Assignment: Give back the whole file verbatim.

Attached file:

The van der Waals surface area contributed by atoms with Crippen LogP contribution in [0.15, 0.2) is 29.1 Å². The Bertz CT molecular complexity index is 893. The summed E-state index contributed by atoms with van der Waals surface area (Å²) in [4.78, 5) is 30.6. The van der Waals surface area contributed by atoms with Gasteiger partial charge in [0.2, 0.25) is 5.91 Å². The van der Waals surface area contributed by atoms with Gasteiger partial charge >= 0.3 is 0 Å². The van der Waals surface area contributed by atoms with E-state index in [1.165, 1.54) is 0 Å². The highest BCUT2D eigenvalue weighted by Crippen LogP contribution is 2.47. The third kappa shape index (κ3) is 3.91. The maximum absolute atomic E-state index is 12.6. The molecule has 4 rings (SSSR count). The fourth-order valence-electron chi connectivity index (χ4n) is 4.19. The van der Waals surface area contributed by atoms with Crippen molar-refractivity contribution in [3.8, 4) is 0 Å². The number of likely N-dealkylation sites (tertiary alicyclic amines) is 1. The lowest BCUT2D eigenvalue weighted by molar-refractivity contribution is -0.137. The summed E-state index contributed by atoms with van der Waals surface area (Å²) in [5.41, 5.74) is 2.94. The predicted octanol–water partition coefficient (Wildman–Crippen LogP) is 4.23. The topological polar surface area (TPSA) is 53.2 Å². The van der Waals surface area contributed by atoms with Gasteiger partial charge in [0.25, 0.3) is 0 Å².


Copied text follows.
The van der Waals surface area contributed by atoms with Crippen LogP contribution in [0.15, 0.2) is 29.1 Å². The Bertz CT molecular complexity index is 893. The summed E-state index contributed by atoms with van der Waals surface area (Å²) in [4.78, 5) is 30.6. The van der Waals surface area contributed by atoms with Gasteiger partial charge in [0.2, 0.25) is 5.91 Å². The van der Waals surface area contributed by atoms with Gasteiger partial charge >= 0.3 is 0 Å². The van der Waals surface area contributed by atoms with E-state index in [1.165, 1.54) is 0 Å². The highest BCUT2D eigenvalue weighted by Crippen LogP contribution is 2.47. The third kappa shape index (κ3) is 3.91. The maximum absolute atomic E-state index is 12.6. The molecule has 4 rings (SSSR count). The fourth-order valence-electron chi connectivity index (χ4n) is 4.19. The van der Waals surface area contributed by atoms with Crippen molar-refractivity contribution in [3.8, 4) is 0 Å². The number of likely N-dealkylation sites (tertiary alicyclic amines) is 1. The lowest BCUT2D eigenvalue weighted by molar-refractivity contribution is -0.137. The summed E-state index contributed by atoms with van der Waals surface area (Å²) in [5.41, 5.74) is 2.94. The predicted octanol–water partition coefficient (Wildman–Crippen LogP) is 4.23. The topological polar surface area (TPSA) is 53.2 Å². The van der Waals surface area contributed by atoms with Gasteiger partial charge in [0.25, 0.3) is 0 Å².